Alumni Notes: Q & A with Sir Winston CV Parris, KCSL, CMG, MD, FACPM
A one-on-one interview with Dr. Winston CV Parris, an internationally-renowned pain medicine specialist and clinical researcher recognized for the development and historic launch of a non-opioid topical analgesic and awarded a knighthood for his contributions to the specialty.
Q: Why anesthesiology?
A: I was intrigued with the principles and science of producing “sleep for surgery” while simultaneously maintaining the satisfactory integrity of other bodily systems. It also occurred to me that St. Lucia, my country of birth, never had a local anesthesiologist. In an attempt to correct that deficiency, I completed the anesthesia training program at the University of the West Indies in Jamaica and returned to St. Lucia in 1971 where I served as the only anesthesiologist on the island for nearly five years.
Q: How did your experience in St. Lucia help to shape your career?
A: Knowing that there would be no one to collaborate with nor to give me any clinical support, I was filled with initial trepidation; I had to mature very quickly and develop the confidence that was necessary to execute the skills to run that service in our hospital. It also provided me with the humility to recognize my limitations in certain subspecialties, which led me to seek additional training at Vanderbilt University in 1975.
Q: What attracted you to the field of pain management?
A: I was fascinated with the administration of epidural anesthesia, and I spent a good deal of time learning and perfecting that skill in the obstetric suites. This new-found experience permitted me to try a variety of nerve blocks at a time when these procedures were seldom used. I was frequently asked to do various interventional pain procedures for patients with intractable chronic pain. I remember doing a celiac plexus block (without fluoroscopy) for a patient with advanced pancreatic cancer and observing their remarkable pain relief. I voiced at that time that it appeared to be futile to repeat the same surgery for back pain on a patient multiple times. Leadership agreed, and that is how the Vanderbilt Pain Management Center was born—the first pain center in the state of Tennessee—with me as its medical director.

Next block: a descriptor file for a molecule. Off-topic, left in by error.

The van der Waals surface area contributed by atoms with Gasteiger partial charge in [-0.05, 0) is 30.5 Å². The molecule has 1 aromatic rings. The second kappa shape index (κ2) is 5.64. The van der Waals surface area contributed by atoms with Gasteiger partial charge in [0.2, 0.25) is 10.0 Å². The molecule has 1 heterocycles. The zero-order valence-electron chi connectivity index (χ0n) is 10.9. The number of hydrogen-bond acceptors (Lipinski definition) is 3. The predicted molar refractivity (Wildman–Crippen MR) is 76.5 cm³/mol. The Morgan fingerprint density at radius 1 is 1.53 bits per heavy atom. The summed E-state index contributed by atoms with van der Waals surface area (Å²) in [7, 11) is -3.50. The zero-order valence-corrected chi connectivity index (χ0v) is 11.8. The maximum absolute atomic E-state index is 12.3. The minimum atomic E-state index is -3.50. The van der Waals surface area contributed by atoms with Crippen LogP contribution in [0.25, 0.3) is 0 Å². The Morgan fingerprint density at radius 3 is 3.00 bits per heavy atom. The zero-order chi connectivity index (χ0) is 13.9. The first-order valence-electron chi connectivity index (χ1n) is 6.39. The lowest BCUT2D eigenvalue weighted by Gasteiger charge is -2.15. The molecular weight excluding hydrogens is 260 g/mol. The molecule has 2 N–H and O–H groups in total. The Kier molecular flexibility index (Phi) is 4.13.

Q: Key lessons from your leadership roles?
A: In the process of establishing a multidisciplinary pain control center at Vanderbilt University and also establishing pain centers in diverse parts of the world as president of the WSPC, while dealing with multinational and multicultural personalities with diverse habits and egos, the following lessons stand out: the need for thorough planning, meticulous organization, patience, humility, and the need to learn to “listen more than you speak.”
American Academy of Pain Medicine; American College of Pain Medicine; American Board of Pain Medicine; Tennessee Pain Society
World Society of Pain Clinicians (WSPC); helped develop pain clinics in Africa, Latin America, the Caribbean, the Far East, and Eastern Europe
Founding medical director
Vanderbilt Pain Management Center
Pain Medicine Division
Earned the Companion of the Most Distinguished Order of St. Michael and St. George (CMG) for his service and accomplishments in the field of pain medicine
Received the St. Lucia Cross
for his contributions in pain medicine
Awarded a Knighthood (Knight Commander of St. Lucia) on the recommendation of the Prime Minister and government of St. Lucia, with the approval of the late Queen Elizabeth II
Completed the clinical trial of Bonipar and the product development of Fidapin—two topical analgesics
Q: Key qualities of a good mentor?
A: In my humble opinion, the following qualities are critical: 1) patience, 2) disciplined tolerance, 3) meticulous planning, 4) trust and understanding that people have different personalities and diverse interests, 5) meaningful communication, 6) compassion, fairness and integrity, and 7) the ability to motivate especially the ‘not-so-gifted’ mentees and to recognize when “one is not having a good day.”
Q: At what point in your career did mentorship most influence your path?